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APPENDIX A 117 and is sponsored by the U.S. Department of Defense, U.S. Department of Energy, U.S. National Science Foundation, the J.S. McDonnell Founda- tion, and the Simons Foundation. Sharon C. Glotzer is an internationally recognized scientist, with over 170 publications and over 260 invited, keynote, and plenary talks on five continents. In addition to numerous awards and honors, Dr. Glotzer was elected in 2011 to the American Acad- emy of Arts and Sciences, is a Fellow of the American Physical Society (APS) and a National Security Science and Engineering Faculty Fellow, and was named a Simons Investigator in 2012, the inaugural year of that program. Dr. Glotzer serves on many editorial and advisory boards and has provided leadership and input on roadmapping for federal granting agencies on many topics, including high-performance computing, mate- rials design, technology warning, and simulation-based engineering and science. Susan Hockfield is professor of neuroscience at the Massachusetts Insti- tute of Technology (MIT) and served as the 16th president of MIT from December 2004 through June 2012. After earning a B.A. in biology from the University of Rochester and a Ph.D. from the Georgetown University School of Medicine, Dr. Hockfield was an NIH postdoctoral fellow at the University of California, San Francisco. She then joined the scientific staff at the Cold Spring Harbor Laboratory in New York. Joining the faculty of Yale University in 1985, Dr. Hockfield focused her research on the development of the brain and on glioma, a deadly form of brain can- cer, and pioneered the use of monoclonal antibody technology in brain research. She gained tenure in 1994 and was later named the William Edward Gilbert Professor of Neurobiology. She served as dean of Yale’s Graduate School of Arts and Sciences and then as provost. Dr. Hockfield holds honorary degrees from institutions including Brown University, Mt. Sinai School of Medicine, Tsinghua University (Beijing), University of Edinburgh, Université Pierre et Marie Curie, University of Massachusetts Medical School, University of Rochester, and the Watson School of Bio- logical Sciences at the Cold Spring Harbor Laboratory. Her accomplish- ments have been recognized by the Charles Judson Herrick Award from the American Association of Anatomists, the Wilbur Lucius Cross Award from the Yale University Graduate School, the Meliora Citation from the University of Rochester, the Golden Plate Award from the Academy of Achievement, the Amelia Earhart Award from the Women’s Union, the Edison Award, and the Pinnacle Award for Lifetime Achievement from the Greater Boston Chamber of Commerce. Julie Thompson Klein is professor of humanities in the English Depart- ment and Faculty Fellow for Interdisciplinary Development in the Divi-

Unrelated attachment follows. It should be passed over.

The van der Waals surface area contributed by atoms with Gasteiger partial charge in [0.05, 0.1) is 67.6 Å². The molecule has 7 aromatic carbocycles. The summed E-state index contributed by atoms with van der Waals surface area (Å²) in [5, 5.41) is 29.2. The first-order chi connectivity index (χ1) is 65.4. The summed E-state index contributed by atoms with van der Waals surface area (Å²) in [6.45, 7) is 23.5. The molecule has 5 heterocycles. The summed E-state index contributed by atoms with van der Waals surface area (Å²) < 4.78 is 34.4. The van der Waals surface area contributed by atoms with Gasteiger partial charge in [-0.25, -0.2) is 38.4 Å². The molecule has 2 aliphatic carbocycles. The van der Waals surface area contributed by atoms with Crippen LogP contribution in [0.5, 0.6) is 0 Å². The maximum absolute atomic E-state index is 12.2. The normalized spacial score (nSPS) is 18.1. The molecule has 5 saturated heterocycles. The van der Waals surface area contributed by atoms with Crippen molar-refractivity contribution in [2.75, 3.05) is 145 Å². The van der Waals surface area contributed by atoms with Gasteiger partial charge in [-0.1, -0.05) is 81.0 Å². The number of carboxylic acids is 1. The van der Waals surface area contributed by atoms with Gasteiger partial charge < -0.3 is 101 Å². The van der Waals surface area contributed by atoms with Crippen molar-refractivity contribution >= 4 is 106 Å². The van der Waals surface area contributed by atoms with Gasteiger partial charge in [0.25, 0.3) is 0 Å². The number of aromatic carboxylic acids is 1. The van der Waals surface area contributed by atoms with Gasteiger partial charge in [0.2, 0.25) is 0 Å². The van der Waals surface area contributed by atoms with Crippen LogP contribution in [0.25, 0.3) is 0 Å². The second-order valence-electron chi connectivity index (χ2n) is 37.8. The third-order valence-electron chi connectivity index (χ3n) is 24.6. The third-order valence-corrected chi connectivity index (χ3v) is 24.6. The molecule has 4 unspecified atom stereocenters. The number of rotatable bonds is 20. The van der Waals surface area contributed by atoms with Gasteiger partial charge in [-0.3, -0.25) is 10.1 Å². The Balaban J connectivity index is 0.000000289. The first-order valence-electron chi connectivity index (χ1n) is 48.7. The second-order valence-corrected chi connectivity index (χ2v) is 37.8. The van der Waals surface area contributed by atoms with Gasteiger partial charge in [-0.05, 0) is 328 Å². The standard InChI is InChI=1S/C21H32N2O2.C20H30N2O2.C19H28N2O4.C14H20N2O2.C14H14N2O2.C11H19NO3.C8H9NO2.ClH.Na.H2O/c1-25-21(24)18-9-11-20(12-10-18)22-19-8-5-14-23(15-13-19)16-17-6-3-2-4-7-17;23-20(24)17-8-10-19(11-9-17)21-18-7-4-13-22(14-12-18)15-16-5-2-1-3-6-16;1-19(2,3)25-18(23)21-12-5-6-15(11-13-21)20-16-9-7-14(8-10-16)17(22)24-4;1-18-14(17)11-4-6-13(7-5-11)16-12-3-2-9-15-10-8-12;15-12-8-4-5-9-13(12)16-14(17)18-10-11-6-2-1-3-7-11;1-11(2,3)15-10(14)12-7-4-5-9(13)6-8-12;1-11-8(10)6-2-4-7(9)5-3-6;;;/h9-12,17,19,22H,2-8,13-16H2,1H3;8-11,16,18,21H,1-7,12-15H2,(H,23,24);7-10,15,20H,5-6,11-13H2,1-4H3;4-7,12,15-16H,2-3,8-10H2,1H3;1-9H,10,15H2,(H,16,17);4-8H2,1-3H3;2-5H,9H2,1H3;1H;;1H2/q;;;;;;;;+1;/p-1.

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118 APPENDIX A sion of Research at Wayne State University. Holder of a Ph.D. in English from the University of Oregon, Dr. Klein is past president of the Associa- tion for Integrative Studies (AIS) and former editor of the AIS journal Issues in Integrative Studies. Her books include Interdisciplinarity: History, Theory, and Practice (1990), Interdisciplinary Studies Today (coedited, 1994), Crossing Boundaries: Knowledge, Disciplinarities, and Interdisciplinarities (1996), Transdisciplinarity: Joint Problem Solving among Science, Technology, and Society (coedited, 2001), Interdisciplinary Education in K-l2 and College (edited, 2002), the monograph Mapping Interdisciplinary Studies (1999), Humanities, Culture, and Interdisciplinarity: The Changing American Acad- emy (2005), and Creating Interdisciplinary Campus Cultures (2010). She was also Associate Editor of the Oxford Handbook on Interdisciplinarity (2010), and author of numerous chapters and articles. Dr. Klein was elected to the Wayne State University Academy of Scholars and is a recipient of the President’s Award for Excellence in Teaching, the Graduate Mentor Award, the Board of Governors Distinguished Faculty Award, and Board of Governors Distinguished Faculty Fellowship. She won the final prize in the Van Eesteren-Fluck & Van Lohuizen Foundation’s international com- petition for new research models and has received the Kenneth Boulding Award for outstanding scholarship on interdisciplinarity, the Yamamoor- thy and Yeh Distinguished Transdisciplinary Achievement Award, and the Joseph Katz Award for Distinguished Contributions to the Practice and Discourse of General and Liberal Education. She was also senior fellow at the Association of American Colleges and Universities (AACU) in 1997-98, was appointed continuing senior fellow at the University of North Texas Center for the Study of Interdisciplinarity in 2009, in Fall 2008 was an invited visiting fellow at the University of Michigan’s Institute for the Humanities, and in Fall 2011 was Mellon Fellow and Visiting Professor in Digital Humanities. Cato T. Laurencin is a designated University Professor at the Univer- sity of Connecticut and the Albert and Wilda Van Dusen Distinguished Endowed Professor of Orthopaedic Surgery and Professor of Chemical Engineering, Materials Engineering and Biomedical Engineering at the school. An internationally prominent orthopedic surgeon, engineer, and administrator, Dr. Laurencin is the founder and director of both the Insti- tute for Regenerative Engineering and the Raymond and Beverly Sackler Center for Biomedical, Biological, Physical and Engineering Sciences at the University of Connecticut Health Center. In addition, he serves as the chief executive officer of the Connecticut Institute for Clinical and Translational Science at the University of Connecticut. Dr. Laurencin has been a member of the National Science Foundation’s Advisory Commit- tee for Engineering (ADCOM) and has served both on the National Sci-